Sala Sao Paulo: travelling in music

The main concert hall in Sao Paulo is housed in a converted train station. The station still works – it serves line 8, which crosses the city. As you approach it, in the decadent downtown area, Julio Prestes Station appears as a neo-classical dream among the faded facades of the surrounding buildings. It was built between 1926 and 1938 and operated mainly as a station until the mid-1990s, when the main building was converted into a musical centre and the grand hall into a concert hall, the Sala Sao Paulo. It is home of the fantastic Sao Paulo State Symphony Orchestra (OSESP). The story of its construction, as well as that of its renovation, offers a wonderful story of how music can make us travel.

In the mid-1920s, the Brazilian economy was at the height of its coffee-fuelled success and Sao Paulo was the main engine of growth, being located in the middle of coffee-producing country and being the main trading post in the region. It actually divided national power with Minas Gerais, the main dairy state, creating the amusingly-named “coffee-and-milk Republic”. The paulista coffee-barons lined the main avenues of the city with imposing villas and funded the construction of countless architectural jewels – few of which, sadly, still stand. It was in this spirit that architect Cristiano Stockler (later, interestingly enough, mayor of Sao Paulo) was commissioned to design a station to organise the flow of coffee coming from the countryside and being directed to the ports. The building he created eschewed baroque ornate design in favour of a more sober neo-classical, or neo-Louis XVI style. Grey stone columns line magnificently high windows and a clock tower rises high over a beautiful garden. It is a work of art, an oasis of calm and elegance.

In typical fashion, however, it took twelve years to be built and, by the time it was inaugurated in 1938, the atmosphere had changed significantly. The 1929 crash was catastrophic to the coffee economy and, coupled with the fast rise of cars and buses, initiated the decline of rail travel in Brazil. The station never really recovered, and neither did the railway company it served. In the following decades, as the country alternated between periods of growth and crisis, the company declined further and, in 1998, ultimately ceded the station to the State to pay off its debts. A lucky alignment of stars in politics and the musical scene in Sao Paulo lead to it being handed over to the State Ministry of Culture, which initiated the change from train station into concert hall.

The renovation was flawless. With bold ideas about the hall, architect Nelson Dupre set about transforming the grand hall of the station, which housed a winter garden, into a house of music. His attempt to maintain as much of the original design as possible, while maximising the musical potential of the room, created one of the world’s finest concert halls. As you enter the building, the elegant doors, tiled floors and decorated windows instil a sense of form and correctness, while the stone arcades and suspended walkways introduce rhythm and continuity. The discrete modern touches – the stairs, the walkways and the glass walls – refuse to blend into the original architecture, but are so light that they exist in a suspended state, almost floating their way through the temple of stone and sobriety that is the building.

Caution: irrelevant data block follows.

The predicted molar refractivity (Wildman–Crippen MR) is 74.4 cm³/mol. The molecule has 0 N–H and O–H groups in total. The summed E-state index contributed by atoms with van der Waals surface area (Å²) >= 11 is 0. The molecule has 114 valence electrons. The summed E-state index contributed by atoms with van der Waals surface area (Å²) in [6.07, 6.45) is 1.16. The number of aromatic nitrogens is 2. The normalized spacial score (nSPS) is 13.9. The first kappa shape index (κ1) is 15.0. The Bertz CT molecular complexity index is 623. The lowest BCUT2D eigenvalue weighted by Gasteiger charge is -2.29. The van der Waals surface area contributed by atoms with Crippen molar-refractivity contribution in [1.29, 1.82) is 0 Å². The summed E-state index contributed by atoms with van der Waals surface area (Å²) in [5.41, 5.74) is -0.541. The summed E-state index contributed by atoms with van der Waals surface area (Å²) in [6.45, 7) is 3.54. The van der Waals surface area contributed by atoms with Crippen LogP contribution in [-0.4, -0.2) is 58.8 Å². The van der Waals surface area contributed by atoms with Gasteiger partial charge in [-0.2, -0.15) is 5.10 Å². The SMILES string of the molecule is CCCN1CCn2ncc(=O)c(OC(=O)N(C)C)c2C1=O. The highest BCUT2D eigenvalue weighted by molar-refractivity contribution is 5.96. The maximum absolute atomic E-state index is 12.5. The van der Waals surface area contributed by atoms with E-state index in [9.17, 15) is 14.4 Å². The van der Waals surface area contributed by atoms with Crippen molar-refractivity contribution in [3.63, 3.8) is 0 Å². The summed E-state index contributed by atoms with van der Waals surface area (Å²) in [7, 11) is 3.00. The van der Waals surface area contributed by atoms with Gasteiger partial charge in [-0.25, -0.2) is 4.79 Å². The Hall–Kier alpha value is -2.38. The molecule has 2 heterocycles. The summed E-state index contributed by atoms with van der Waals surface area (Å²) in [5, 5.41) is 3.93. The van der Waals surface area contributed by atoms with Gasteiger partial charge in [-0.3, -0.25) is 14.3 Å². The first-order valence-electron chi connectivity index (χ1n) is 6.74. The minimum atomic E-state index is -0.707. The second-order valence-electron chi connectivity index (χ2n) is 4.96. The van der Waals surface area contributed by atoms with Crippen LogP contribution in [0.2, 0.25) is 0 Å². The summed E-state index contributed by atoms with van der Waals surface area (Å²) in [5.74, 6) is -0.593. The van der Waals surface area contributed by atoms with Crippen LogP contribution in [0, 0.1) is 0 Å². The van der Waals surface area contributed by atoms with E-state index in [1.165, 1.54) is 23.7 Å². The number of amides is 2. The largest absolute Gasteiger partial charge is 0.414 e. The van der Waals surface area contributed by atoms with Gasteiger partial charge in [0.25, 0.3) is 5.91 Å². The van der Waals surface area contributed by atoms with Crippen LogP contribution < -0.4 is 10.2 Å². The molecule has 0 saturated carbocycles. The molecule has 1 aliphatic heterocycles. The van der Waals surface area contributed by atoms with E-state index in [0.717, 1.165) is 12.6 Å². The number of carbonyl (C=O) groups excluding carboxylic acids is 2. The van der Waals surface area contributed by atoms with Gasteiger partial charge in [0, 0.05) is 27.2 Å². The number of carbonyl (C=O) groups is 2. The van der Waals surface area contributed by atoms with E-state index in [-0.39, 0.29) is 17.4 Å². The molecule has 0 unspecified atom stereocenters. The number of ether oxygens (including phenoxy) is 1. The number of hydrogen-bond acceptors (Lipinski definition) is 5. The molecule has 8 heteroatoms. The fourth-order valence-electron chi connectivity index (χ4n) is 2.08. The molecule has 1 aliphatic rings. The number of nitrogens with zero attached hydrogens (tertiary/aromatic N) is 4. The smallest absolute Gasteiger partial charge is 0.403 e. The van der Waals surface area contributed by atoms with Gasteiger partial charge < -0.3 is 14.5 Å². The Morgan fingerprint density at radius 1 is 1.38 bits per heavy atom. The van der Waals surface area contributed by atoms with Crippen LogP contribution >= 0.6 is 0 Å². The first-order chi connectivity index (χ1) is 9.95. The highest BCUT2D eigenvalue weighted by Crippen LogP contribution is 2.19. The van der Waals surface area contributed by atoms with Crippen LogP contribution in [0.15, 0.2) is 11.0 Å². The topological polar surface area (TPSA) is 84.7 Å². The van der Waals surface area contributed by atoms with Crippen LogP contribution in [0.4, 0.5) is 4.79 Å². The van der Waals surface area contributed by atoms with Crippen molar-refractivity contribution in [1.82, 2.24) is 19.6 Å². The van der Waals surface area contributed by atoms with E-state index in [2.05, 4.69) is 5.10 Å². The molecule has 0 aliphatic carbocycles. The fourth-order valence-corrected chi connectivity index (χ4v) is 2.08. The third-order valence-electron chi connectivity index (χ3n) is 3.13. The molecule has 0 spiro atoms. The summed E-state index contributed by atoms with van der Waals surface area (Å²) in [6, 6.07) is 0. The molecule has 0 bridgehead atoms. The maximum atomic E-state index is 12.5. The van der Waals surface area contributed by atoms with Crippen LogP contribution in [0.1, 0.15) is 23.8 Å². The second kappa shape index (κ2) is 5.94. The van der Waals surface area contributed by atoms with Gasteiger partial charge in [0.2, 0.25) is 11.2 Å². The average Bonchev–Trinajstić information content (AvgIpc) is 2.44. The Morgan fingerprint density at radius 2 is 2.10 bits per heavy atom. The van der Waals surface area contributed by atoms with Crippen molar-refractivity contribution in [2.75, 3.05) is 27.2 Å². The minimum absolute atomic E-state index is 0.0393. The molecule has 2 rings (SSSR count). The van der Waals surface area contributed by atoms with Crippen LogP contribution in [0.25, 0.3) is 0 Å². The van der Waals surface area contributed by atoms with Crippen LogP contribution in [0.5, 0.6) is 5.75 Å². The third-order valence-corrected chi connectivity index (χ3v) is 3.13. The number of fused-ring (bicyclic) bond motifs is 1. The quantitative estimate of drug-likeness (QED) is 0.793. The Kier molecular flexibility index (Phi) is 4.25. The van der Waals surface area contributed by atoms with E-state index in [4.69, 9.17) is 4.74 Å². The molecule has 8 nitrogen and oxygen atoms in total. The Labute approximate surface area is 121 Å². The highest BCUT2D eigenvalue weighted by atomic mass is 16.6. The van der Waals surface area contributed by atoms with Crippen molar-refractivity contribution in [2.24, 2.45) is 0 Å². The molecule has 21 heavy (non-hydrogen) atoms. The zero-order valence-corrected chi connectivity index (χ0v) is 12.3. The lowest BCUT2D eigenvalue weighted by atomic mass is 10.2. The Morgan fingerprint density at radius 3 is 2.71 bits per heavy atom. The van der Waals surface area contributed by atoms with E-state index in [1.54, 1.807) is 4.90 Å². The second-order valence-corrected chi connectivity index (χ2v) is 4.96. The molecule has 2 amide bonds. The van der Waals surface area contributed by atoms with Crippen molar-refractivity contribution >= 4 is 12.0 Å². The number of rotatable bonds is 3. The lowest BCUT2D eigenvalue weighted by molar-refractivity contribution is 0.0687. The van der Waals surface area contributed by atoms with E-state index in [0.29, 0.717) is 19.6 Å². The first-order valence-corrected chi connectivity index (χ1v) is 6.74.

This tasteful co-existence between old and new is accentuated in the main hall, the Sala Sao Paulo itself. In there, the rows of seats and the balconies are covered in light-coloured wood. The stage sits surrounded by the stone columns, from amongst which the wooden private boxes emerge. High above the audience, the ceiling is composed of a series of wooden plaques which can be moved up and down to improve the acoustics, depending if the hall is hosting a large orchestra or an intimate recital. Everything from the density of the seats to the lack of carpet to the movable ceiling itself was thought of to improve the musical effect. And it worked: the Sala Sao Paulo is ranked among the best concert halls in the world for its acoustics, along with the Amsterdam Concertgebouw, the Vienna Musikverein or the Boston Symphony Hall.

But it is its essence as a railway station that appeals to me the most. The feeling that you are listening to music in a setting that was used to move coffee around, then to cultivate a winter garden strengthens the idea of music as travel. It is what New York’s Pennsylvania Station could have been, it is a musical counterpoint to the Grand Palais. In the old days, people would sit around there waiting for their trains, to be taken to other destinations. Today, we are also transported away – by the amazing playing of the OSESP, by its inspired directors and conductors and by some very inspired musical architects.

Sala São Paulo

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